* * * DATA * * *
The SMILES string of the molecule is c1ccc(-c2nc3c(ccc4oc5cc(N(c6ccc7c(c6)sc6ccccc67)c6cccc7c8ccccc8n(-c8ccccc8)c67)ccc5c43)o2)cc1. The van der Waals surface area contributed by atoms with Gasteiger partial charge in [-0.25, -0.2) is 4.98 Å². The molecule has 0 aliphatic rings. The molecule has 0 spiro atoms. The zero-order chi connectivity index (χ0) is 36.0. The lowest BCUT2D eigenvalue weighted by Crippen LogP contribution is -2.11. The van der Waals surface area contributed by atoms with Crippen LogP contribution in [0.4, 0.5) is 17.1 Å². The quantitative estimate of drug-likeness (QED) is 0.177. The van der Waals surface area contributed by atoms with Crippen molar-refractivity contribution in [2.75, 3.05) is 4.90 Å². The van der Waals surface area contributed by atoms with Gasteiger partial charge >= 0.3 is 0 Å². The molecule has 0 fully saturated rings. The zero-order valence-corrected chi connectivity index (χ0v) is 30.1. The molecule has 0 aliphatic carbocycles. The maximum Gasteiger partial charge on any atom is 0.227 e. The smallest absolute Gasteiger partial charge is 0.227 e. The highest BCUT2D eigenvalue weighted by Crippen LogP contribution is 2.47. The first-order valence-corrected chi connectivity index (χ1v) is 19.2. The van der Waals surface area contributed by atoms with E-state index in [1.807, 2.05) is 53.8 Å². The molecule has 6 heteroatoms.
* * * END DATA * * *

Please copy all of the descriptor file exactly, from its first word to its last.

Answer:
The SMILES string of the molecule is c1ccc(-c2nc3c(ccc4oc5cc(N(c6ccc7c(c6)sc6ccccc67)c6cccc7c8ccccc8n(-c8ccccc8)c67)ccc5c43)o2)cc1. The van der Waals surface area contributed by atoms with Gasteiger partial charge in [-0.25, -0.2) is 4.98 Å². The molecule has 0 aliphatic rings. The molecule has 0 spiro atoms. The zero-order chi connectivity index (χ0) is 36.0. The lowest BCUT2D eigenvalue weighted by Crippen LogP contribution is -2.11. The van der Waals surface area contributed by atoms with Crippen LogP contribution in [0.4, 0.5) is 17.1 Å². The quantitative estimate of drug-likeness (QED) is 0.177. The van der Waals surface area contributed by atoms with Crippen molar-refractivity contribution in [2.75, 3.05) is 4.90 Å². The van der Waals surface area contributed by atoms with Gasteiger partial charge >= 0.3 is 0 Å². The molecule has 0 fully saturated rings. The zero-order valence-corrected chi connectivity index (χ0v) is 30.1. The molecule has 0 aliphatic carbocycles. The maximum Gasteiger partial charge on any atom is 0.227 e. The smallest absolute Gasteiger partial charge is 0.227 e. The highest BCUT2D eigenvalue weighted by Crippen LogP contribution is 2.47. The first-order valence-corrected chi connectivity index (χ1v) is 19.2. The van der Waals surface area contributed by atoms with E-state index in [1.807, 2.05) is 53.8 Å². The molecule has 6 heteroatoms.